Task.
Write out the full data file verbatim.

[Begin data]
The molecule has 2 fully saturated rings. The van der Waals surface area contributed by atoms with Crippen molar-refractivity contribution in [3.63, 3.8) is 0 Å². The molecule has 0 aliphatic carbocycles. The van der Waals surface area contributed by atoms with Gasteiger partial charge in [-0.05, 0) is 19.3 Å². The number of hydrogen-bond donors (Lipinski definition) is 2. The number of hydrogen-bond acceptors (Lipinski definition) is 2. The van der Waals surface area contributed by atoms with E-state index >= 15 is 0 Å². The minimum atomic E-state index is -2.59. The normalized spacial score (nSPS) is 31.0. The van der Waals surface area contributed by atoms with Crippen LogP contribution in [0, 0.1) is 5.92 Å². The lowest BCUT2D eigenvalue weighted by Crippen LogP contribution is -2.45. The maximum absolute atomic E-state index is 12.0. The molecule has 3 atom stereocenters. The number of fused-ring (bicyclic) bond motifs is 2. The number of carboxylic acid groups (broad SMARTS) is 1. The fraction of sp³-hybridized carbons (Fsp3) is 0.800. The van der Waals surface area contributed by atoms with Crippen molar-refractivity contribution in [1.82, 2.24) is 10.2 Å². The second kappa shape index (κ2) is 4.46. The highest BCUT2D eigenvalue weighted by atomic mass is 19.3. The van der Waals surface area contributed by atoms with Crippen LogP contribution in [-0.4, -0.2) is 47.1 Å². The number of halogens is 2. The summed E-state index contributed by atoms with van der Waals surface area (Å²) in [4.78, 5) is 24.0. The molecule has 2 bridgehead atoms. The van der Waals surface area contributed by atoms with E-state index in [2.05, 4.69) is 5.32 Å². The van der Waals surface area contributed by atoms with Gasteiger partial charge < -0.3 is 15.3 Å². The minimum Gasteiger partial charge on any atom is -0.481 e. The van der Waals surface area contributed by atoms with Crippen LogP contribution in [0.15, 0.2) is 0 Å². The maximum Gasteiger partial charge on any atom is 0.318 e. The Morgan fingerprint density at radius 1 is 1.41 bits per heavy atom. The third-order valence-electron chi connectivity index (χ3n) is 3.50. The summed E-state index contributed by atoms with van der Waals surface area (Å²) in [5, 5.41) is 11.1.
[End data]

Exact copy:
The molecule has 2 fully saturated rings. The van der Waals surface area contributed by atoms with Crippen molar-refractivity contribution in [3.63, 3.8) is 0 Å². The molecule has 0 aliphatic carbocycles. The van der Waals surface area contributed by atoms with Gasteiger partial charge in [-0.05, 0) is 19.3 Å². The number of hydrogen-bond donors (Lipinski definition) is 2. The number of hydrogen-bond acceptors (Lipinski definition) is 2. The van der Waals surface area contributed by atoms with E-state index >= 15 is 0 Å². The minimum atomic E-state index is -2.59. The normalized spacial score (nSPS) is 31.0. The van der Waals surface area contributed by atoms with Crippen LogP contribution in [0, 0.1) is 5.92 Å². The lowest BCUT2D eigenvalue weighted by Crippen LogP contribution is -2.45. The maximum absolute atomic E-state index is 12.0. The molecule has 3 atom stereocenters. The number of fused-ring (bicyclic) bond motifs is 2. The number of carboxylic acid groups (broad SMARTS) is 1. The fraction of sp³-hybridized carbons (Fsp3) is 0.800. The van der Waals surface area contributed by atoms with Crippen molar-refractivity contribution in [1.82, 2.24) is 10.2 Å². The second kappa shape index (κ2) is 4.46. The highest BCUT2D eigenvalue weighted by atomic mass is 19.3. The van der Waals surface area contributed by atoms with Crippen LogP contribution in [-0.4, -0.2) is 47.1 Å². The number of halogens is 2. The summed E-state index contributed by atoms with van der Waals surface area (Å²) in [4.78, 5) is 24.0. The molecule has 2 bridgehead atoms. The van der Waals surface area contributed by atoms with E-state index in [2.05, 4.69) is 5.32 Å². The van der Waals surface area contributed by atoms with Gasteiger partial charge < -0.3 is 15.3 Å². The minimum Gasteiger partial charge on any atom is -0.481 e. The van der Waals surface area contributed by atoms with Crippen LogP contribution in [0.15, 0.2) is 0 Å². The maximum Gasteiger partial charge on any atom is 0.318 e. The Morgan fingerprint density at radius 1 is 1.41 bits per heavy atom. The third-order valence-electron chi connectivity index (χ3n) is 3.50. The summed E-state index contributed by atoms with van der Waals surface area (Å²) in [5, 5.41) is 11.1.